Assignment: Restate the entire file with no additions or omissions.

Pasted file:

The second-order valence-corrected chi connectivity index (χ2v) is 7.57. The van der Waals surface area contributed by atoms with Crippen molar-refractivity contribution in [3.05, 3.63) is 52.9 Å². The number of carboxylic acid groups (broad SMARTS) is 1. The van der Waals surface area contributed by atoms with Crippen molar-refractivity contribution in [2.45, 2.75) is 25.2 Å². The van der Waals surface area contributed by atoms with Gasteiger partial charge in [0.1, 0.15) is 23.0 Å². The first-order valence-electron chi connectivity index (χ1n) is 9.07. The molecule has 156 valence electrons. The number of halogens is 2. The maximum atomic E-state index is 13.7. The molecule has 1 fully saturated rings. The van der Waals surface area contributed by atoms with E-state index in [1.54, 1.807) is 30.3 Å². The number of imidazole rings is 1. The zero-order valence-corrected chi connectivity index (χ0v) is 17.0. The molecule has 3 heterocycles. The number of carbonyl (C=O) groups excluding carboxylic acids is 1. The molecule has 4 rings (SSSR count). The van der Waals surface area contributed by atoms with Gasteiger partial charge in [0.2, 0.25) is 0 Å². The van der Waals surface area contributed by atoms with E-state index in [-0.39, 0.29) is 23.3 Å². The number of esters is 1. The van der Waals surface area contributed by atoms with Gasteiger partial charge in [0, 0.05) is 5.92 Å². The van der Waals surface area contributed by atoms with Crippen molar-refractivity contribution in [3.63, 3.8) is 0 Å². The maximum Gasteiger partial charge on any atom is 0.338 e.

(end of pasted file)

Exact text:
The second-order valence-corrected chi connectivity index (χ2v) is 7.57. The van der Waals surface area contributed by atoms with Crippen molar-refractivity contribution in [3.05, 3.63) is 52.9 Å². The number of carboxylic acid groups (broad SMARTS) is 1. The van der Waals surface area contributed by atoms with Crippen molar-refractivity contribution in [2.45, 2.75) is 25.2 Å². The van der Waals surface area contributed by atoms with Gasteiger partial charge in [0.1, 0.15) is 23.0 Å². The first-order valence-electron chi connectivity index (χ1n) is 9.07. The molecule has 156 valence electrons. The number of halogens is 2. The maximum atomic E-state index is 13.7. The molecule has 1 fully saturated rings. The van der Waals surface area contributed by atoms with E-state index in [1.54, 1.807) is 30.3 Å². The number of imidazole rings is 1. The zero-order valence-corrected chi connectivity index (χ0v) is 17.0. The molecule has 3 heterocycles. The number of carbonyl (C=O) groups excluding carboxylic acids is 1. The molecule has 4 rings (SSSR count). The van der Waals surface area contributed by atoms with Gasteiger partial charge in [0.2, 0.25) is 0 Å². The van der Waals surface area contributed by atoms with E-state index in [-0.39, 0.29) is 23.3 Å². The number of esters is 1. The van der Waals surface area contributed by atoms with Gasteiger partial charge in [0, 0.05) is 5.92 Å². The van der Waals surface area contributed by atoms with Crippen molar-refractivity contribution in [3.63, 3.8) is 0 Å². The maximum Gasteiger partial charge on any atom is 0.338 e.